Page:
“It’s sad if that was the reason why you chose to bring me here,” she said. I could see tears in her eyes.

“I know. But as it turns out, we both are shouting our lungs out to suppress music, and make sure we argue,” I said and looked away.

We were no longer excited. We finished the beer without exchanging a single word. The music kept playing, we kept looking around for a while. I knew Shalini was crying while scratching the label of the beer bottle.

“Hey... don’t cry,” I got up and held her.

“I want to go outside. Need some fresh air,” she said.

“Alright,” I said and gave her a glass of water.

11:35 PM

We reached outside and stood near the fence of the rooftop restaurant which was right outside the discotheque. After silently looking at the view for a while, Shalini suddenly giggled.


“Just recalled something. You know, when I was a little girl. I always used to open my mom’s almirah to steal her makeup kit. I would apply her makeup, lipstick and what not to pose like a supermodel in front of the mirror,” she said.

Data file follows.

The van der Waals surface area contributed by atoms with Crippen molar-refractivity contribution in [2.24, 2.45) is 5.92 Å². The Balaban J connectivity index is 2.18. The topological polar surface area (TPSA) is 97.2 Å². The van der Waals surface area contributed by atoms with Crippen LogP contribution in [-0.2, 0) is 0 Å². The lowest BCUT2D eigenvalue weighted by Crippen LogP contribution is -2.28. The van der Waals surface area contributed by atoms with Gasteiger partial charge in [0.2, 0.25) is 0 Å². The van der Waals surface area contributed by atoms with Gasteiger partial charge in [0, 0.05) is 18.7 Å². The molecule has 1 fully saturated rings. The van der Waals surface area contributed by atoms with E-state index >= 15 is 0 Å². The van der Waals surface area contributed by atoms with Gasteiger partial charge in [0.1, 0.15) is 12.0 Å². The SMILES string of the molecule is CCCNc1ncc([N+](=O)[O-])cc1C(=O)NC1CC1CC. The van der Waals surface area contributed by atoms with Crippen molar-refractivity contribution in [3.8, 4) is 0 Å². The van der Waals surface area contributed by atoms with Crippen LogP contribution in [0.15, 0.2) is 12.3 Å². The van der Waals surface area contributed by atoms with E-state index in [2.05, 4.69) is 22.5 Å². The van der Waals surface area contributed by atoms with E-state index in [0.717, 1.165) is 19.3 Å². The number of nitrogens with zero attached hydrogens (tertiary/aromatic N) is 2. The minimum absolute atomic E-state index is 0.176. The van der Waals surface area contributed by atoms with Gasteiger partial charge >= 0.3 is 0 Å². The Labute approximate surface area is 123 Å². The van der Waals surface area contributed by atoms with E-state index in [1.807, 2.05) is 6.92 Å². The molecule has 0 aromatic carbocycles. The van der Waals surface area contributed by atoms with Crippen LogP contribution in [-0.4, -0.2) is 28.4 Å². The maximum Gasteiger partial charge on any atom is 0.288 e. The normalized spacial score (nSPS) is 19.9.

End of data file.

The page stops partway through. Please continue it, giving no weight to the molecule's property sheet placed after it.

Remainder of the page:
I smiled.

“She used to scold me for this, but I would never stop. I still haven’t stopped. I love dressing up. I love looking great, feeling attractive and being all sexy. I don’t do it to grab eyeballs, but because I like feeling good about myself,” she said and looked back at me.

“Now that you’ve brought up childhood memories, let me tell you something I feel totally embarrassed about. But you got to promise me that won’t laugh,” I said.

She scoffed.

“Okay, I won’t.”

“When I was young, every Wednesday my mom used to arrange a get together for all the females in the family. My aunts, my father’s sisters and their daughters. They all used to come for lunch and stay till the evening tea. They began the party around the same time I used to return from school. Often, I used to help mom making arrangements and serve everybody. Week after week this kept happening. Fortunately or unfortunately, I have grown up around women. I began enjoying the idea of spending time with them. I understood them better and related to all their gossips about clothes, people and everything else that you can think of. I can be this perfect bitching partner for females, you know.”

She covered her mouth and laughed.

“You told me that you won’t laugh,” I said.

“I am sorry,” She said, suppressing her laughter.

“What I am trying to say is, I like talking to girls because I connect with them better. All my best friends throughout school and college were females. And I never went out with any one of them,” I explained.